Salon Privé: The UK's billionaire-friendly answer to Pebble Beach
Where electric hypercar torque figures almost equal prices
The doors of a billionaire
Doors which do that are important on a two-comma car
The Finnish Toroidion 1MW is similar, but different. As a two-comma car – Euros this time – it has doors that hinge up. All really expensive cars should have doors that do that. It's also novel in that the battery is replaceable. A hatch at the front opens and the long battery slides in and out – not that Toroidion was prepared to demonstrate this at Salon Privé. Toroidion doesn’t claim it’s hot-swap, saying: “The high performance battery of the Toroidion powertrain is as easily replaced in the pit-lane as in the home garage.” So you’ll have to get your tools out.
The specs are similarly impressive. The company doesn’t give, even when you ask, a 0-62.5 time, but 0-200km/h is quoted as 4.9 seconds, with 0-400 (236mph) at 11 seconds. There are motors for each wheel, 200kW each at the front and 300kW at the back, to give the quoted 1mW (1,341hp). The motors give 4,500Nm of torque each at the front and an incredible 7,500Nm at the back. The total figure of 17,701 ft/lb is more than extreme. To put this in context, that's sixteen times as much torque as a Bugatti Veryon, and nearly one hundred times as much as the legendary Porsche 911 2.7RS. One might wonder how the tyres will hold up, then reflect on what Nokia did before it made phones – Toroidion is working with Nokian Tyres for the car.
The range is given as 320 miles.
Ideal for the billionaire who fancies shifting the Earth on its axis every time he accelerates
Dash looks like a 1960s Le Mans racer
This is the way billionaire doors are supposed to go
But you have to be prepared for a change in mindset when you sit in it. Behind the GT40-style doors (the car is 46 inches high), is an interior which feels very GT40 for the electric age. There are no screens. The toggle switches are 3D-printed but look retro and the dash is milled aluminium. Schoolboys peering through the sides will note that the speedo reads up to 450km/h (280mph) and that’s what the company claims for it. The detailing is very special, with teardrop wing mirrors and a cleverly shaped bar which lets you reach and close the door.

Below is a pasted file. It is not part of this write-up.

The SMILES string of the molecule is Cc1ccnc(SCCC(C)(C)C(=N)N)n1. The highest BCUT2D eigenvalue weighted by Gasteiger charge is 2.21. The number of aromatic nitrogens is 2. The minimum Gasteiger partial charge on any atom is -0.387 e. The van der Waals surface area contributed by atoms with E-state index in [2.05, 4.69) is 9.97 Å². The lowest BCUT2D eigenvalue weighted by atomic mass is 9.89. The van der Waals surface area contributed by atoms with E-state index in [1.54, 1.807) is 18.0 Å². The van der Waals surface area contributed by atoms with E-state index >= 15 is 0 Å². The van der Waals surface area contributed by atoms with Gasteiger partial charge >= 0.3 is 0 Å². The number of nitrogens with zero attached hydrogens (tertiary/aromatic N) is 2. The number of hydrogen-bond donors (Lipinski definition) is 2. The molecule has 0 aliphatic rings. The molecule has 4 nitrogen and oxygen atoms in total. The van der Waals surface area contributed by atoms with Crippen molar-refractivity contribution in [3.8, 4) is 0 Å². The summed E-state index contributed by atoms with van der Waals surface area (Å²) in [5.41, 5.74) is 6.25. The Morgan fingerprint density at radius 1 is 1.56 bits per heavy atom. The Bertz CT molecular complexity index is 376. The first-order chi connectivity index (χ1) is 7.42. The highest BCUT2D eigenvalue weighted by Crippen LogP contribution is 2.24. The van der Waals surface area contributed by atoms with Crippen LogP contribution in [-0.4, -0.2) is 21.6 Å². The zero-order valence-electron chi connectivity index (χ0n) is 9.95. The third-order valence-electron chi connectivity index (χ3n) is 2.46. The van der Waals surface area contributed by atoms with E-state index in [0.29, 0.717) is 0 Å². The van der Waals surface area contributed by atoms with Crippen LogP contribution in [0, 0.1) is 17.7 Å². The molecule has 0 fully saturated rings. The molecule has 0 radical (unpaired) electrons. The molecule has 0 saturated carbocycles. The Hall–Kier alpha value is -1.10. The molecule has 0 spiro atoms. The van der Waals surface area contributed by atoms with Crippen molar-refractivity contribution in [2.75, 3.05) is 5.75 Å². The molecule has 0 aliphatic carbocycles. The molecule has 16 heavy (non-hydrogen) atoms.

Toroidion is based in Raasepori, about an hour (in a normal car) from Salo or Espoo, the sites where Nokia has seen the most savage staff cuts. The car company has ambitions to be a national saviour: “The New Nokia”. It might have to be a bit more affordable if the company is to achieve that, but there is a well-trodden route of trickle-down technology: laser printers used to be £10,000 and now they are given away free with toner.
Salon Privé of course isn’t just about electric cars, it’s about supercars and hypercars. Aston Martin had its track-only Vulcan and Ferrari brought its billionaire plaything, the FXX-K – the first non-F1 Ferrari to produce more than 1,000bhp and the most powerful car Maranello has ever offered to customers.
Ferrari FXX-K: The most powerful car Maranello has ever offered to customers and then not let them take home
Power is delivered via a V12 engine producing 860bhp and an electric motor which produces 190bhp. This combination provides torque in excess of 900Nm, which sounded impressive before the Toroidion. Both the Aston Martin and the FXX-K will come with a dynamic test programme where the owner gets factory support at specially laid-on track days, but while Ferrari owners have to leave the car in the manufacturers custody, Aston Martin allows them to have it in their own garage.
Aston Martin DB10: You can't take this one home, either
Aston Martin also displayed a DB10. This is the car which was built for the new James Bond film Spectre. It won’t appear in showrooms, but gives a design direction for the new DB11. We were told that they built 10 cars for the film and got three back.
The well heeled who attend Salon Privé are courted at the event with fine art, jewellery and fashion – there was a prize for the best hat – boats and insurance services, but it's really about the cars. It's good to know that the richest people in the world want to buy the greenest cars, but one has to suspect it has more to do with the torque of the devil than with saving the planet. ®